By Omoniyi Ibietan (PhD)
At the heart of the power appropriation process and the launch of counterpower; and to organic cultural reproduction and the race nay, contestation, for dominating the mind, and foisting cultural reproduction, are the media systems of communication.
Either in pre-writing, when birds were dispatched to convey messages, or in the period of written communication, revolutionised in the 15th century by Johann Gutenberg’s invention of the printing press, or even at the onset of electronic communication (first Radio and later TV), the public communication culture had always been marked by media arts and acts as central forces of influence.
Marx and his followers, including Jurgen Habermas, noted for his prominence as a hitherto much younger generation of the Frankfurt School had reckoned (alongside Adorno, Horkheimer, and other Marxist scholars) that the media can also function as state apparatuses used to legitimise the domination of the rest of society by the ruling elites. By the same token, the media can and have served as structures of liberation.
Either way, faith in the media, even from the structural-functionalist sociological perspective, and by that fact, the power of the media in scholarly discourse, have been one the most enthralling issues in communication research. The use of the media during the World Wars, which would be the focus of Harold Lasswell’s doctoral thesis, the success of commercial mass advertising and massive use of media, especially by the dictatorial regimes for indoctrination and creating paranoia, formed the basis for serial research. From the validations and ripostes to the hypodermic needle theory, to Elisabeth Noelle-Neumann’s Spiral of Silence, the media, either as a collection of arts or an art, science, or social agency remain one of the most interesting thematisations in social science research and cultural studies.
Indeed, doubts about media power was put to rest when the US third president, Thomas Jefferson, asserted that if he were to choose, he would prefer media without a government. Suffice it to say, that the increasing centrality of the media in society nudged such level of acceptance of the media as the Fourth Estate of the Realm, suggesting that the media take their roles in the order of significance and social functions, after the three branches of government, the Executive, the Legislature, and the Judiciary.
All these theorisations and normative framing would be underscored by the emergence of ‘new’ Information and Communication Technologies (ICTs) and the birth of the Internet, which complex of resources, including the social media would revolutionise news production processes in more fundamental ways than anyone could imagine.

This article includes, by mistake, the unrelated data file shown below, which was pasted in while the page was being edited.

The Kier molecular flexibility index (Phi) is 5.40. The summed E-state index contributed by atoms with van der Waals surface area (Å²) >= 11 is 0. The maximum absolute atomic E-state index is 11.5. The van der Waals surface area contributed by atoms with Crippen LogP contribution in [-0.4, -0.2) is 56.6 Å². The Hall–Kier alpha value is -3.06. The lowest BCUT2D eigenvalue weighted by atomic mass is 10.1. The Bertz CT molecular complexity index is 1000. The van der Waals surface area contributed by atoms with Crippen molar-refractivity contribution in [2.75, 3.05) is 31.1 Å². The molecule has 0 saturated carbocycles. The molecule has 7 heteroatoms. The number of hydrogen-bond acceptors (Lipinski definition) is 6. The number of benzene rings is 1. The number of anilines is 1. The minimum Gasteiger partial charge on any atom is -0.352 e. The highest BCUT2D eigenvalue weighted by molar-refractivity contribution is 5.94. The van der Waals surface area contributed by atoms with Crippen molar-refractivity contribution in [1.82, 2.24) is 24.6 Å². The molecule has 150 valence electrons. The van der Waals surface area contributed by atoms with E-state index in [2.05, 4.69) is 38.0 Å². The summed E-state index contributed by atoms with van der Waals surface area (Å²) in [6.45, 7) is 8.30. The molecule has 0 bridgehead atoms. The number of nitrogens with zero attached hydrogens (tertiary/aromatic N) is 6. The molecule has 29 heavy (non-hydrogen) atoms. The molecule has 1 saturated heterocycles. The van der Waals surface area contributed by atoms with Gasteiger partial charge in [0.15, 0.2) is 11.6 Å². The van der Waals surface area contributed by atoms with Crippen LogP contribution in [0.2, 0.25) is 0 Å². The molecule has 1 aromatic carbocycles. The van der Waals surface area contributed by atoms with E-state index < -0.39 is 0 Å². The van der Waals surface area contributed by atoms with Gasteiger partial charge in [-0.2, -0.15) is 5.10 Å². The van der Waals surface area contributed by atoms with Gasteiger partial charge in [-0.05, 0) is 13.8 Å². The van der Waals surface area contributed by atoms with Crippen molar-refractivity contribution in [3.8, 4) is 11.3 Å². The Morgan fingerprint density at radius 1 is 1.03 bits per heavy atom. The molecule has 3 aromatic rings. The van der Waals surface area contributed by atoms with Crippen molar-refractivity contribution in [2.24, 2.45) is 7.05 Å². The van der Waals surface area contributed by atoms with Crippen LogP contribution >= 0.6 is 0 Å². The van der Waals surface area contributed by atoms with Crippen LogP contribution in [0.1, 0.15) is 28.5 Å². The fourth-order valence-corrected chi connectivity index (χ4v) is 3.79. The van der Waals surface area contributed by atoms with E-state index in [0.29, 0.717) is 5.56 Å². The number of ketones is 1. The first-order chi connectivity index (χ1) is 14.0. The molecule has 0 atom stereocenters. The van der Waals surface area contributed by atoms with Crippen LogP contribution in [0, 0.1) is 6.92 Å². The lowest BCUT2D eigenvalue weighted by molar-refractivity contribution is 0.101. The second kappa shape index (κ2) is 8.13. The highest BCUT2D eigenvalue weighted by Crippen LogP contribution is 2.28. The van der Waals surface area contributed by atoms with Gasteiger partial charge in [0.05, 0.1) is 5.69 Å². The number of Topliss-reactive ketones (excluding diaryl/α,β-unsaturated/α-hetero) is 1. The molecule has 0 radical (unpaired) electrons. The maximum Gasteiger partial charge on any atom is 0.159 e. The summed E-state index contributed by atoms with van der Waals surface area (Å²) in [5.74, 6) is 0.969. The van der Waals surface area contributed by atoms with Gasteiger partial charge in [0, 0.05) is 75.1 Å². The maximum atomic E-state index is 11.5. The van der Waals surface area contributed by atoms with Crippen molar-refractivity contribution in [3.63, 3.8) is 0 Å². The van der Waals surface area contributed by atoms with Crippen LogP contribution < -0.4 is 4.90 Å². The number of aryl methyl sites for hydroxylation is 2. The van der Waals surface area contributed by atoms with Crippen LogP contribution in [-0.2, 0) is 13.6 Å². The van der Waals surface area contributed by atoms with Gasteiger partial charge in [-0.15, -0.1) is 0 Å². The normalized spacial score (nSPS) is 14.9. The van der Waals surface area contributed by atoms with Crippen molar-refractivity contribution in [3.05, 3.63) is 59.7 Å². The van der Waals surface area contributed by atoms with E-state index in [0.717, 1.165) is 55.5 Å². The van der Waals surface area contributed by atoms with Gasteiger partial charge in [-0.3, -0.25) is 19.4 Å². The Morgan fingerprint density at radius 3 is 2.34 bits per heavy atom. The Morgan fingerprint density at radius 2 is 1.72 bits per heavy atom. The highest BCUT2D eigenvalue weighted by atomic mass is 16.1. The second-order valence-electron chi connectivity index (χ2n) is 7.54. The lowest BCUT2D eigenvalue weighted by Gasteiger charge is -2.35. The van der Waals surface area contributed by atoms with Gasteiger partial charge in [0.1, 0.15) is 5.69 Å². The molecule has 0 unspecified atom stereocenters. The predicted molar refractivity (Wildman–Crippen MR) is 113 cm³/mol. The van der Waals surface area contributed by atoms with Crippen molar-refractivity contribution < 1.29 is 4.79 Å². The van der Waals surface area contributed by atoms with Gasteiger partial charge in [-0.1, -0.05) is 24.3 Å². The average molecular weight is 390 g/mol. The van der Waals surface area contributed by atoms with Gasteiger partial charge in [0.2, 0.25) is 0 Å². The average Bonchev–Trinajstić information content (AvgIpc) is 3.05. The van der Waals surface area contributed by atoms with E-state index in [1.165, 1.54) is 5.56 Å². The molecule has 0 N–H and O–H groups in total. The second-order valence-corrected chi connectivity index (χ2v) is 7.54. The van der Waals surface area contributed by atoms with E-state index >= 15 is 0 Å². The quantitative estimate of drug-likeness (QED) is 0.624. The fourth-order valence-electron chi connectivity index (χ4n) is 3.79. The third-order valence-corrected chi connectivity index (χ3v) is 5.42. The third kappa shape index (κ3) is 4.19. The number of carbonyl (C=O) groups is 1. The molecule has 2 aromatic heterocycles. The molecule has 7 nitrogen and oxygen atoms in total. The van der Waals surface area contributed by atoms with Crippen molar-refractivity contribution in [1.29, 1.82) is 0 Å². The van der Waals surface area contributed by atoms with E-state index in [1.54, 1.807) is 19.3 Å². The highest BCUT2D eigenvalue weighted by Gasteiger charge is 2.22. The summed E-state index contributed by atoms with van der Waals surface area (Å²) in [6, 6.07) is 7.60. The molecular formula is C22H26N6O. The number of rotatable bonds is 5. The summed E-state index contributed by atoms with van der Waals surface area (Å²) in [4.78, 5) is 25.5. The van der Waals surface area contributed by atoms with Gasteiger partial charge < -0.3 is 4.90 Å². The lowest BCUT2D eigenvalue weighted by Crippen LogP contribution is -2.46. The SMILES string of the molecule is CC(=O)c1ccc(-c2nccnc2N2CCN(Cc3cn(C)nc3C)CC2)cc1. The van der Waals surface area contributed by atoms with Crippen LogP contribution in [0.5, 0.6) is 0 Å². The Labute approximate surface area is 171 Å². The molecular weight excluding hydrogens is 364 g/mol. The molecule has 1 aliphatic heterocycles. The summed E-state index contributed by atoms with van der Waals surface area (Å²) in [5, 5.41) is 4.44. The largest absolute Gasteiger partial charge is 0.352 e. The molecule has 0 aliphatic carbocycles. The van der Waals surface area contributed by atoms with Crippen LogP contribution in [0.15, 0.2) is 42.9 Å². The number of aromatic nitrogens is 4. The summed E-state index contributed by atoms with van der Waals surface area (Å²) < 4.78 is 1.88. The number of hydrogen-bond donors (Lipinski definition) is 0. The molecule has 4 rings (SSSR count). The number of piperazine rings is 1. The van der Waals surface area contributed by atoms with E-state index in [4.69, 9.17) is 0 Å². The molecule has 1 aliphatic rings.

Online publishing and blogging, which we did not think of decades ago and the reality of citizens journalism or what Castells, a leading philosopher of the Internet, characterised as self mass communication, have taken humanity rapidly further, such that by 2004 US elections, the role of web-based communication and blogging became so prominent as a major influence on the elections, and scholars announced the birth of the FIFTH ESTATE. The world has changed, even further since 2004, despite the economic challenges that have attended historical media productions. Whether as distinct agency or as an extension of the Fourth Estate, online newspapering and blogging have become very decisive social influence on the human condition.
It stands to reason, that, any student of communication history, especially those who might have been frustrated by the helplessness that attended the propositions of the Sean MacBride Commission on the imperative of reformation of the imbalances of operations of global media systems that remained at detriment of the global South, would be happy at how the emergent public digital communication culture has caused some measures of democratisation in the media landscape.
And so today, I bear witness to history and with so much enthusiasm, as the torchbearers of the Nigeria’s Fifth Estate, The Guild of Corporate Online Publishers (GOCOP), convened for the 7th Annual Conference of the group. If any core national media movement serves as the metaphoric transition from the Fourth to the Fifth Estate, it would be the Nigerian arm of the nerve-centre of online newspapering and blogging. The reason is simple, GOCOP is peopled, largely, by many of Nigeria’s best journalists who had carved niches for themselves as editors in the mainstream media. By their practices, especially because of the conscious, intentional commitment to ethics of journalism, they have allayed some of my fears about the threat that ‘free’ journalism could pose to social cohesion and peaceful functioning of our society.
Welcome to Nigeria’s Fifth Estate. The future is here.
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